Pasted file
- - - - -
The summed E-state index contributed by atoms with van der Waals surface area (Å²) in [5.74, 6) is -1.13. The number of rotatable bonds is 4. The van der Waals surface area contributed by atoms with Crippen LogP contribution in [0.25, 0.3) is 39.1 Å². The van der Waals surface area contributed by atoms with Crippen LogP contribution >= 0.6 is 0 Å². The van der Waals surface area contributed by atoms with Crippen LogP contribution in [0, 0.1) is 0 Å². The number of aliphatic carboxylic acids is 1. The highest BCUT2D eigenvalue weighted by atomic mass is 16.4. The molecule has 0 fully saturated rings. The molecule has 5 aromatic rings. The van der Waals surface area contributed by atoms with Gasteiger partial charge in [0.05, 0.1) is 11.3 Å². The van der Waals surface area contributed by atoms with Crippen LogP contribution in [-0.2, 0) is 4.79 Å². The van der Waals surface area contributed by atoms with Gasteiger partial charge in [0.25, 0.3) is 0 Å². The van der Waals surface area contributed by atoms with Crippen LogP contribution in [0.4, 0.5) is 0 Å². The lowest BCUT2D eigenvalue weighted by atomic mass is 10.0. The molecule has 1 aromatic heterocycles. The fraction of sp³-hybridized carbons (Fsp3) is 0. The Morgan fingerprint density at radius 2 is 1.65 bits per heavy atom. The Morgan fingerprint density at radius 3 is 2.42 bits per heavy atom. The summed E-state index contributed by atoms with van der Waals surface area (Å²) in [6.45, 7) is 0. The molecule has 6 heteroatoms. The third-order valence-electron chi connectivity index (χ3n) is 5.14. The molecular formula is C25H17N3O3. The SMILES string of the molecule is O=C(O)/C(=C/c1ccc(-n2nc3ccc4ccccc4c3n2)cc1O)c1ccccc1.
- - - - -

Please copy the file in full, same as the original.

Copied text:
The summed E-state index contributed by atoms with van der Waals surface area (Å²) in [5.74, 6) is -1.13. The number of rotatable bonds is 4. The van der Waals surface area contributed by atoms with Crippen LogP contribution in [0.25, 0.3) is 39.1 Å². The van der Waals surface area contributed by atoms with Crippen LogP contribution >= 0.6 is 0 Å². The van der Waals surface area contributed by atoms with Crippen LogP contribution in [0, 0.1) is 0 Å². The number of aliphatic carboxylic acids is 1. The highest BCUT2D eigenvalue weighted by atomic mass is 16.4. The molecule has 0 fully saturated rings. The molecule has 5 aromatic rings. The van der Waals surface area contributed by atoms with Gasteiger partial charge in [0.05, 0.1) is 11.3 Å². The van der Waals surface area contributed by atoms with Crippen LogP contribution in [-0.2, 0) is 4.79 Å². The van der Waals surface area contributed by atoms with Gasteiger partial charge in [0.25, 0.3) is 0 Å². The van der Waals surface area contributed by atoms with Crippen LogP contribution in [0.4, 0.5) is 0 Å². The lowest BCUT2D eigenvalue weighted by atomic mass is 10.0. The molecule has 1 aromatic heterocycles. The fraction of sp³-hybridized carbons (Fsp3) is 0. The Morgan fingerprint density at radius 2 is 1.65 bits per heavy atom. The Morgan fingerprint density at radius 3 is 2.42 bits per heavy atom. The summed E-state index contributed by atoms with van der Waals surface area (Å²) in [6.45, 7) is 0. The molecule has 6 heteroatoms. The third-order valence-electron chi connectivity index (χ3n) is 5.14. The molecular formula is C25H17N3O3. The SMILES string of the molecule is O=C(O)/C(=C/c1ccc(-n2nc3ccc4ccccc4c3n2)cc1O)c1ccccc1.